War Finance

Includes documents related to:

War Finance Corporation Act - signed into effect on April 5, 1918, which authorized the Capital Issues Committee (CIC) to review submissions for new securities issues. The committee was made up of seven members - three of which were Federal Reserve Board members and it functioned to determine if securities issues were compatible with the national interest. Over about eight months, the CIC reviewed over 2,000 applications for new securities offerings valued at over $3.7billion and was suspended with the completion of the war. The CIC was the precursor to the Securities and Exchange Commission (SEC).

Liberty Loans – Liberty Loans were issued in four stages by the United States during World War I, with a fifth being issued after the war called a Victory Liberty Loan. With administration of the loans handled by the Federal Reserve, around 20 million individuals bought Liberty Loans during the War and the money borrowed through the loans was over $18 billion.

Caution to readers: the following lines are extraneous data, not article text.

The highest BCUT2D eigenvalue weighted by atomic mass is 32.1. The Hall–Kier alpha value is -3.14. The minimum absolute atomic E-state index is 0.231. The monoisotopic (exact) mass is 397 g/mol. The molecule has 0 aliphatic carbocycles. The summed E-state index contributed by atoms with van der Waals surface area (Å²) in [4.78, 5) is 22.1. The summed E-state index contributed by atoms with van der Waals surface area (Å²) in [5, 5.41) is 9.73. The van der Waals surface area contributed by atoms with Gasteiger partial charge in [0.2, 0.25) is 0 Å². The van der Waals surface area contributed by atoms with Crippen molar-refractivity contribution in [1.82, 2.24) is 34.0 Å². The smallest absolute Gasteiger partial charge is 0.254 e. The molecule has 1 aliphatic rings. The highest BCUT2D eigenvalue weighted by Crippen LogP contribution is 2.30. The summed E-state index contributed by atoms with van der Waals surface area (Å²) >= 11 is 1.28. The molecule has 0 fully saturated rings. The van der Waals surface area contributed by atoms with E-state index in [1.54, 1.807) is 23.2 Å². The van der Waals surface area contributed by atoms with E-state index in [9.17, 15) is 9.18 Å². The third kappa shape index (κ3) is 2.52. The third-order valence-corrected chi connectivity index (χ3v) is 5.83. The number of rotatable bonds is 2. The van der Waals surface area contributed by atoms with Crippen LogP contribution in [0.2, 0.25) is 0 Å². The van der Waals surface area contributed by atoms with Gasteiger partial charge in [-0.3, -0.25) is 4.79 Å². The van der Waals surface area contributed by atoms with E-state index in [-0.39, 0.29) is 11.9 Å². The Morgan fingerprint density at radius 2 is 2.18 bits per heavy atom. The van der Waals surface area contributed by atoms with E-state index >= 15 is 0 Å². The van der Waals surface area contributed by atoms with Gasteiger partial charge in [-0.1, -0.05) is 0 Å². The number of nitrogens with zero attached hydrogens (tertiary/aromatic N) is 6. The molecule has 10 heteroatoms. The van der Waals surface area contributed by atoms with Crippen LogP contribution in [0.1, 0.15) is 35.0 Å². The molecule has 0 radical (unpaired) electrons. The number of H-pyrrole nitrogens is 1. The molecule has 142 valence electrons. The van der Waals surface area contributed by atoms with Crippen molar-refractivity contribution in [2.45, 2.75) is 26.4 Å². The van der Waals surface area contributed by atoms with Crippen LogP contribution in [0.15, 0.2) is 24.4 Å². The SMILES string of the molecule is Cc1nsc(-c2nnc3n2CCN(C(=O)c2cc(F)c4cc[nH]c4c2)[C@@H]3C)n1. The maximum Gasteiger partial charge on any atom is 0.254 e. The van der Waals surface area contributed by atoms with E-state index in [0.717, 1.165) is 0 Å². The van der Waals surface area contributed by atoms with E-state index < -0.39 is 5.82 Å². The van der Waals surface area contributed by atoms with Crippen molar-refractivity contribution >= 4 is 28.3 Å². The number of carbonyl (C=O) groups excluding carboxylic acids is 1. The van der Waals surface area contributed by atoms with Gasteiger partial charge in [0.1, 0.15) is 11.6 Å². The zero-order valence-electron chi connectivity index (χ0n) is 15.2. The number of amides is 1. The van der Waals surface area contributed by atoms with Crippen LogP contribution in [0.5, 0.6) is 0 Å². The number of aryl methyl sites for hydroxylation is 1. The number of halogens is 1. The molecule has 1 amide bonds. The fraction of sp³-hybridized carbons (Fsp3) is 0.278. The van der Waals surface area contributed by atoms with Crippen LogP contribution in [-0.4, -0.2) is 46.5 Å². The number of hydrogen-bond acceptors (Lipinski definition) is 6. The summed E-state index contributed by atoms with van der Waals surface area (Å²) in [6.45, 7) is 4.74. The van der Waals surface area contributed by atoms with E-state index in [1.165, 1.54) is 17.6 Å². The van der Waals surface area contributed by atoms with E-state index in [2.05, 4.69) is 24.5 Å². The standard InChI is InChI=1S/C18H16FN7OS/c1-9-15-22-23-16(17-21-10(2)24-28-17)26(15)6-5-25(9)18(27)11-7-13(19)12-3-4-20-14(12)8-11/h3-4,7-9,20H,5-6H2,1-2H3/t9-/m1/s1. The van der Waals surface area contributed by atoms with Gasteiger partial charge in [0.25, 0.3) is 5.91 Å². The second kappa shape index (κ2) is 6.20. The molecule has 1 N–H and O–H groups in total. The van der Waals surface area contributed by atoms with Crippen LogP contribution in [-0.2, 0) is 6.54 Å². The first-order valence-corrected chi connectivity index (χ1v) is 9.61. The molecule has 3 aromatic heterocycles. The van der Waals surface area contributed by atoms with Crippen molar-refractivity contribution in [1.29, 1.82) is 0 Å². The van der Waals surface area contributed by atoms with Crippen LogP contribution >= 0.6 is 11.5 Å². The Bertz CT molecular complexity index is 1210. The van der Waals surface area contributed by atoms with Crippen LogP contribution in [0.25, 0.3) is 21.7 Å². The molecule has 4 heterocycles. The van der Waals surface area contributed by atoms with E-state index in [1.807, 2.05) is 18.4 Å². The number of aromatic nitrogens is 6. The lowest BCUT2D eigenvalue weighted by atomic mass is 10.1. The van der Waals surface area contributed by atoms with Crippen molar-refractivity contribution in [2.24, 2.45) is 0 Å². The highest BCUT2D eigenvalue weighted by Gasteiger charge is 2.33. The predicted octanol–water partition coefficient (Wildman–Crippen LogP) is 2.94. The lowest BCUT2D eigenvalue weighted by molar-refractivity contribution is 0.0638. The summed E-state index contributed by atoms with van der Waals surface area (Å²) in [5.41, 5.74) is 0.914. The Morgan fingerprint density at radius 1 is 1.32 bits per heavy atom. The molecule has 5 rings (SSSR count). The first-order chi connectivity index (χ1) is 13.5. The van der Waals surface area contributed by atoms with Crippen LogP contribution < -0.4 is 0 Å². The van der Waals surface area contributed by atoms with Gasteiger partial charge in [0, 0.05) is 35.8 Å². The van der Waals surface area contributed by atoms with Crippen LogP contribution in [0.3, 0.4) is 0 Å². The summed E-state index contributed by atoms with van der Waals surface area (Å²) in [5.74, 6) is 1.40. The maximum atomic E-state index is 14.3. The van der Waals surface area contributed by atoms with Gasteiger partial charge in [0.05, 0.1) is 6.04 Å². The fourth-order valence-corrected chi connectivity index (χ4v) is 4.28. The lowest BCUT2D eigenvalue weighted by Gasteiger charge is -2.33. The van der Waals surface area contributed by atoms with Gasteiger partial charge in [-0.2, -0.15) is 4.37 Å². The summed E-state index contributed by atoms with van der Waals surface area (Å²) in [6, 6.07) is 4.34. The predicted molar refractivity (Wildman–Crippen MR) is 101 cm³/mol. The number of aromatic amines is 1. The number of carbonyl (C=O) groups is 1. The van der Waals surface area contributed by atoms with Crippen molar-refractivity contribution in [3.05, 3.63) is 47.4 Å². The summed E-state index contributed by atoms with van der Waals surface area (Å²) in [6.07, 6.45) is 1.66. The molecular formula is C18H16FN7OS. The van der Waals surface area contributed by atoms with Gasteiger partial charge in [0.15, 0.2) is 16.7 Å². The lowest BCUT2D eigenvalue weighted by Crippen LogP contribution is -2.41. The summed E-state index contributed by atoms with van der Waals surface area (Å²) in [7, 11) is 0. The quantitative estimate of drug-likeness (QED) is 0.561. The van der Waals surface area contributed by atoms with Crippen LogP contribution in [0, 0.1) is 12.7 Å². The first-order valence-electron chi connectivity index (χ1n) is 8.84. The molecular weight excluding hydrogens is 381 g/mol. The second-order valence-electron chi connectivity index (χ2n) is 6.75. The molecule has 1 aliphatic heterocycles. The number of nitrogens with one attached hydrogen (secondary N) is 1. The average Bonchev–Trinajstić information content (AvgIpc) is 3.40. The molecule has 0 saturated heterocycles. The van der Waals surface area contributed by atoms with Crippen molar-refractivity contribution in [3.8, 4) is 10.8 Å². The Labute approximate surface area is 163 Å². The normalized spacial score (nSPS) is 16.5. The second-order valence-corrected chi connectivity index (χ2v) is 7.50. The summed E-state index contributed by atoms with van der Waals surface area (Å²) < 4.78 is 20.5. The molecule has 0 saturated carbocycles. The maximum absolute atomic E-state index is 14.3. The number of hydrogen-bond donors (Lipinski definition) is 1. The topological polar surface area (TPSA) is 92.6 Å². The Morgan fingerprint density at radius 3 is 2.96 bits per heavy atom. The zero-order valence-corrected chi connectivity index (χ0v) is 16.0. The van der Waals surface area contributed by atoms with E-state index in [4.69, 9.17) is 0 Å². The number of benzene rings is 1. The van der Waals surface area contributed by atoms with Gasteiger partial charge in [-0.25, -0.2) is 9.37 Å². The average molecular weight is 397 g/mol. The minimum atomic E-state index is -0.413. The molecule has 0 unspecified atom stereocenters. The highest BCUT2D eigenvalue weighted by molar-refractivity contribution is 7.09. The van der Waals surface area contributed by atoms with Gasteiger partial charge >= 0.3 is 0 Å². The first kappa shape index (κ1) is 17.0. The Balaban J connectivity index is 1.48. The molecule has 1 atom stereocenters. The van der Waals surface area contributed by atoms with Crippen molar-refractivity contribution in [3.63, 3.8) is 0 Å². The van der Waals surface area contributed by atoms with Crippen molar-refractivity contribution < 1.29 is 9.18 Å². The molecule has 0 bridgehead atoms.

Other war finance activities.

Related Topics: Sort by: Date / Title       Showing Items: 26 - 26 of 26      
Show:
War Finance Corporation

War Finance Corporation


View Issue

Date:
01/11/1956,

Collection:
Brookings Institution: Papers from the Committee on the History of the Federal Reserve

Citation:
Committee on the History of the Federal Reserve System, 1956, War Finance Corporation, from Brookings Institution: Papers from the Committee on the History of the Federal Reserve, accessed Apr 23, 2014 from FRASER, http://fraser.stlouisfed.org/docs/historical/brookings/16807_04_0024.pdf

Authors:

Date: 1956
Authors: Committee on the History of the Federal Reserve System